1.  Communication Arts and media is a rhetorically-based Liberal Arts program. What does this mean? In Medieval times, the liberal arts of grammar, logic, rhetoric, geometry, arithmetic, astronomy, and music were considered the seven areas imperative for a well-rounded education (Abelson, 2007). Today, Communication Arts and Media continues in this tradition, emphasizing rhetoric, while updating our understanding for today’s complicated marketplace.So what is rhetoric in today’s world? Simply put, rhetoric is the study of our use of words as enacted in our deeds in order to make the best decisions under the circumstances provided. So if an interpersonal conflict arises, rhetoric helps someone navigate this situation with the best results possible. If a broadcaster is delivering a news story, rhetoric helps her decide the clearest and most responsible way of giving this information to the community. For the actor, rhetoric helps him interpret how that art will be portrayed with the greatest effect on the audience and for the art. In other words, rhetoric bridges diverse fields in ways that can richly enhance the lives of both the speaker and the audience. Everyone can gain from a degree in Communication Arts and Media.  
  2.  We train people who are technically-sound… In COMM, we train students in practical ways through workshops in theatre, radio, television, newspaper, and public relations. You perform the art, not just talk about it. This technical experience means you can work with stage lighting, write press releases, work an editing program, and deliver good speeches. Such practical experience is important in today’s marketplace.
  3. …rhetorically-competent… However, such technical skill is not enough. We train people in wide areas of philosophy, theory, and scientific study to foster competence in thinking & interpretation. Thus, our students can do much more than just work a camera or write a press release; they can think about how that camera could be used better, analyze why certain words will be criticized, and understand why their audience will find certain elements of their work persuasive and other ones distasteful. COMM provides you with the theory necessary to make good interpretations and think in new ways.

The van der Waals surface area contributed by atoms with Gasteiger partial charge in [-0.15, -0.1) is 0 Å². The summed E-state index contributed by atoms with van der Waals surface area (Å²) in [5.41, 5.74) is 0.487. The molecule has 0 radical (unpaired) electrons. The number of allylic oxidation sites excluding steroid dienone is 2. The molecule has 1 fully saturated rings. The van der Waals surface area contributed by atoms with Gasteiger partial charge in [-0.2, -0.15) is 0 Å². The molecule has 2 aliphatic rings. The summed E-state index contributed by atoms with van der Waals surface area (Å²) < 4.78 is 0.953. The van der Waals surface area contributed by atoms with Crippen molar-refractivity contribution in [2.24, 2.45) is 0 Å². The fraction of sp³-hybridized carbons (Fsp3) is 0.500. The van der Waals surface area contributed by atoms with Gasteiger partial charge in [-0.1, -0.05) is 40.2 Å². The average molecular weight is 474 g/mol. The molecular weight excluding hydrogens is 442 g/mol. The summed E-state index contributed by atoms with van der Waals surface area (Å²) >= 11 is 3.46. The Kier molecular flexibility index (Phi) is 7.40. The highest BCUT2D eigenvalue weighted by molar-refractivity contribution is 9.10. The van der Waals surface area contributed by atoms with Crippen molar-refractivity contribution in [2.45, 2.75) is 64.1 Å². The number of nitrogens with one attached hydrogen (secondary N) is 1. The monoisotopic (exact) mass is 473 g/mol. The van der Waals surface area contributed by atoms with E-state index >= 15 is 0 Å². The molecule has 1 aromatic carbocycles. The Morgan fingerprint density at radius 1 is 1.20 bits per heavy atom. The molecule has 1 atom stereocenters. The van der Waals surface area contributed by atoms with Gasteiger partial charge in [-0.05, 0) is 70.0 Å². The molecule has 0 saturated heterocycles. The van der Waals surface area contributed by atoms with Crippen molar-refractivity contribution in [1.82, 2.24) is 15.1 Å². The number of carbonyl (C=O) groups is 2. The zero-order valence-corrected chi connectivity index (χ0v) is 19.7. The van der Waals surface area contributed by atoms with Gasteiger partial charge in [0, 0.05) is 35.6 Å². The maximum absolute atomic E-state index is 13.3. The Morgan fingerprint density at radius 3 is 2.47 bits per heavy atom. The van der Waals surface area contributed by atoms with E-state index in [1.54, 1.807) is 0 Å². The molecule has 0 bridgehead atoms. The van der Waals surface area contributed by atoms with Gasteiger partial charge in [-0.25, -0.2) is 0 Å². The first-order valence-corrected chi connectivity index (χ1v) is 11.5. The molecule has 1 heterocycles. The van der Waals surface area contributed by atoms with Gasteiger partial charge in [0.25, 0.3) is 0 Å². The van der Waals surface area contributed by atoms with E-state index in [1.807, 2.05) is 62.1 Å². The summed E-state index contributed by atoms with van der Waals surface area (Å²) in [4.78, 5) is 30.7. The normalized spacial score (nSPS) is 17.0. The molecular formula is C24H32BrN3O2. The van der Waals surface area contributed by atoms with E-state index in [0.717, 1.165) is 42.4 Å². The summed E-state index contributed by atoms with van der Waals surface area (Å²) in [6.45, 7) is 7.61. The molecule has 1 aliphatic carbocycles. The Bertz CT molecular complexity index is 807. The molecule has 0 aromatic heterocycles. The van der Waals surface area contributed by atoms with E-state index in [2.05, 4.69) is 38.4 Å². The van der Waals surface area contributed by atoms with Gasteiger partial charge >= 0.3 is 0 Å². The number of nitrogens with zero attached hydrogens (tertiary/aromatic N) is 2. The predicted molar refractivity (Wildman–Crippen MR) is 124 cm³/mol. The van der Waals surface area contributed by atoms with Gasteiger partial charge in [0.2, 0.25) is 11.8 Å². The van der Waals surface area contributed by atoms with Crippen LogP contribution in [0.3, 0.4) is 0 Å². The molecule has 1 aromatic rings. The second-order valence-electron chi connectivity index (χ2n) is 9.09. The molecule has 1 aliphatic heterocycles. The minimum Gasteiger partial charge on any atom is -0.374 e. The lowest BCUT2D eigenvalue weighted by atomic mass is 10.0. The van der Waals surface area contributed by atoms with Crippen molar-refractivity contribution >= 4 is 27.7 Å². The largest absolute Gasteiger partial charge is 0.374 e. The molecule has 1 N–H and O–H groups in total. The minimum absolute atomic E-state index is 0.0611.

4. …and ethically-minded. There is little point in doing the above if the person has no larger sense of purpose or holds malicious intentions. Thus, we ask: What is your place in the world? In what ways does rhetoric help and harm others? What effects will certain communication styles have on your relationships? What is the relation of truth to our use of symbols? Classes are organized so that students can contemplate these and other questions that hopefully can guide them on paths towards fulfillment and responsibility.
  5.  …for careers in communication fields in communities throughout the United States. Students in rhetoric are uniquely positioned to understand their place in community. COMM graduates can confidently take their skills to any employer or graduate school across America and contribute to the betterment of their community. Southern West Virginia has been transformed by the work of Concord alumni, and it is hoped this department can continue in that transformational process through civic-minded graduates in Communication Arts and Media.

Abelson, Paul. The Seven Liberal Arts: A Study in Medieval Culture. Whitefish, MT, 2007.

Our Staff

Hamilton, Heather
Heather Hamilton
Lecturer Communications
304-384-5303
Hoffman, Robert
Robert Hoffman
Assistant Professor of Communication Arts
304-384-5309
Vuranch, Karen
Karen Vuranch
Instructor of Communication Arts
304-574-4840/304-384-5275
Williams, Cory
Cory Williams
Department Chair / Professor of Communication Arts
304-384-6041

Smiling Concord student enjoying reading the Concordian student newspaper

Programs of Study

Undergraduate